Jackson case to hear testing issues
A judge overseeing the criminal case of a doctor charged in Michael Jackson's death has scheduled a hearing to determine if medical items found in the singer's bedroom should undergo more testing.
Attorneys for Dr Conrad Murray have been asking for months that fluids in two syringes and an IV bag found in the star's rented mansion be tested to determine how much of the anesthetic propofol and painkiller lidocaine they contained.
Coroner's officials ruled the singer died of acute propofol intoxication.
Superior Court Judge Michael Pastor will hear the testing arguments on December 29 - six days before Murray is scheduled to appear for what is expected to be a lengthy, detailed preliminary hearing to determine if there is enough evidence for the cardiologist to stand trial.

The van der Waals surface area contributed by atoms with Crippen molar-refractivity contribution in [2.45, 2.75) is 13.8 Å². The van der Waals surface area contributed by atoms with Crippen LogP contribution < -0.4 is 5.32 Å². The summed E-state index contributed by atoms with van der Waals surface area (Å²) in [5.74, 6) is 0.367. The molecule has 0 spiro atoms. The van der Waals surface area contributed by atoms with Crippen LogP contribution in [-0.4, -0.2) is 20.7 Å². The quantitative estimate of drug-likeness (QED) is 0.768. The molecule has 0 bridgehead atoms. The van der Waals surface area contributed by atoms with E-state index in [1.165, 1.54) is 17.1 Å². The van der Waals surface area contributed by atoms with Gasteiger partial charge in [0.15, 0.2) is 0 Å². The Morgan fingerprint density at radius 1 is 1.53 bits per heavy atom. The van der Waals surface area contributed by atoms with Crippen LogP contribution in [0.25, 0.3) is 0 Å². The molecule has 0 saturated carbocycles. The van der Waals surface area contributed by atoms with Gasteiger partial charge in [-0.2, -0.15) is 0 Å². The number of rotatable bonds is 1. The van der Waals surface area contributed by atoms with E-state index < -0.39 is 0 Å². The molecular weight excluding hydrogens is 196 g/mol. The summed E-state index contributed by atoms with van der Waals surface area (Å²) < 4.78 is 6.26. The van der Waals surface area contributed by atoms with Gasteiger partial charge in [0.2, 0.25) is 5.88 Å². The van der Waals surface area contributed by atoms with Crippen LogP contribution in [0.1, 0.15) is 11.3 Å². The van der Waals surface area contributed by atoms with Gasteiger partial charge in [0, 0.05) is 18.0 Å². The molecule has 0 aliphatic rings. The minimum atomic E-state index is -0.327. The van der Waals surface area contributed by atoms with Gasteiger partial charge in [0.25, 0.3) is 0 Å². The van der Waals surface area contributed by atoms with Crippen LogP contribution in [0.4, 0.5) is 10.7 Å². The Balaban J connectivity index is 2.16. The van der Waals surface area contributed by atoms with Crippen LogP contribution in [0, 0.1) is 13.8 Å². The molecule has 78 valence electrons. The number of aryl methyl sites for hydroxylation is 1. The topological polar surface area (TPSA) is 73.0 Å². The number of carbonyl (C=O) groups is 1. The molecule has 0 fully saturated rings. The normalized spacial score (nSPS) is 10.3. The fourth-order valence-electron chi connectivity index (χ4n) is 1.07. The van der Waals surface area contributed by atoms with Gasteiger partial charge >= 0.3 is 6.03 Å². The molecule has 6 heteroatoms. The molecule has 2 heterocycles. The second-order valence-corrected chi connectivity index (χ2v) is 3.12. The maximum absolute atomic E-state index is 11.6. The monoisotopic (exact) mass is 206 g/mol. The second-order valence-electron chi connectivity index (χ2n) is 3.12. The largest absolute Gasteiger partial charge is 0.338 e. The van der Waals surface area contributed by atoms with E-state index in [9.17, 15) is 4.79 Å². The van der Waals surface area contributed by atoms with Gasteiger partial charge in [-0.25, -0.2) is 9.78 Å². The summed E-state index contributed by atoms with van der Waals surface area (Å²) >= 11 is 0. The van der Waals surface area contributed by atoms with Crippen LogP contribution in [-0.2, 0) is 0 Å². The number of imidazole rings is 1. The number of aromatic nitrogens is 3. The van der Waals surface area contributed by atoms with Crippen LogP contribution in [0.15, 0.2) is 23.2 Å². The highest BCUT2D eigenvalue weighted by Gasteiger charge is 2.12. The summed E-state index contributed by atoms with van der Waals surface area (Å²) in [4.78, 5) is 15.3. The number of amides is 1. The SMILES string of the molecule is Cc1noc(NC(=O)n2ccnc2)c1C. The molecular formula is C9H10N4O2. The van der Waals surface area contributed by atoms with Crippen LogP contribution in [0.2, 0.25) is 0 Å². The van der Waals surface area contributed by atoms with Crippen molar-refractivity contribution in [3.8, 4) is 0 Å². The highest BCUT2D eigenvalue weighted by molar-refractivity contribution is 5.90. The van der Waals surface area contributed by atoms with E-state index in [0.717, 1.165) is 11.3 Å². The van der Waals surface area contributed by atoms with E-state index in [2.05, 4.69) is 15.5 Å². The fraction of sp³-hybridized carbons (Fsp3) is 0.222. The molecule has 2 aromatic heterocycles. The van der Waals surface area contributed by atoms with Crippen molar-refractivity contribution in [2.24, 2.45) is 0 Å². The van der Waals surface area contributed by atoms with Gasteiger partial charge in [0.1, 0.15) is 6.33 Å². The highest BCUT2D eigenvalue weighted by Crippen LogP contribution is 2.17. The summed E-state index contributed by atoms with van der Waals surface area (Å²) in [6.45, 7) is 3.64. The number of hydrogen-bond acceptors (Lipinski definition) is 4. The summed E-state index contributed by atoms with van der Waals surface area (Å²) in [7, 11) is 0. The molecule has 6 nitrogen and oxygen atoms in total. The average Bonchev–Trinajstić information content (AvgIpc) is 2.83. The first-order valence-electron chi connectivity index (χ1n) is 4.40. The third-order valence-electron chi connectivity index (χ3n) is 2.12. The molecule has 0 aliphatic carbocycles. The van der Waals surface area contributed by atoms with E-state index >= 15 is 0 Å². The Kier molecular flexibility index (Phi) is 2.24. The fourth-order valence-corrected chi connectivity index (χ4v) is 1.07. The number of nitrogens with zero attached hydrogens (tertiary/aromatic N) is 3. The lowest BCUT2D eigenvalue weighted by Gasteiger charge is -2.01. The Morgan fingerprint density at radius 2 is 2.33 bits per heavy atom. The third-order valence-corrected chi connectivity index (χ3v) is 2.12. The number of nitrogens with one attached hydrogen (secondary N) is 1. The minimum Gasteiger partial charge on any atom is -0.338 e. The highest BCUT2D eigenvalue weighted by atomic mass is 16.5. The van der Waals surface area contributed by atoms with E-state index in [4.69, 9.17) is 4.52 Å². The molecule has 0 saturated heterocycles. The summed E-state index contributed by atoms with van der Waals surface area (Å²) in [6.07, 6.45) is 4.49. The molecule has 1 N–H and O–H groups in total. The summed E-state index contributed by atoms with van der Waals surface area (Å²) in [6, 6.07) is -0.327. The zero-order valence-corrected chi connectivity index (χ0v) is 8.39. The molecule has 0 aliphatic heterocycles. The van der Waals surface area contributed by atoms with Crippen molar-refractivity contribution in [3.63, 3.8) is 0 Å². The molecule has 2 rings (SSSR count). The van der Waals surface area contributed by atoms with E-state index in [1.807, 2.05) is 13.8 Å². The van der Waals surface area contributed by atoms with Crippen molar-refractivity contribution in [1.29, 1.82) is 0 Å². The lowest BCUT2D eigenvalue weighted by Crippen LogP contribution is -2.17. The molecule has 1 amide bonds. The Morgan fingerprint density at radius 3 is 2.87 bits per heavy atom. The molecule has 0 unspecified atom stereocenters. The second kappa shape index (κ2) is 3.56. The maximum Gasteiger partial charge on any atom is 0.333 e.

Murray has pleaded not guilty to involuntary manslaughter.
Murray's attorneys have struck an urgent tone regarding the need to test the medical items, saying the evidence is deteriorating. They have described the fluids in one of the syringes as having turned to "salt" and contended the testing should have been done after the singer's death in June 2009.
Coroner's officials say in court filings the testing was not necessary to determine Jackson's cause of death.
Prosecutors have downplayed the significance and refused to enter into an agreement with Murray about testing the items.
The tests are likely to destroy the samples.
One of Murray's attorneys, J. Michael Flanagan, argued in a court filing that the delay in testing the syringes might hurt the doctor's defence.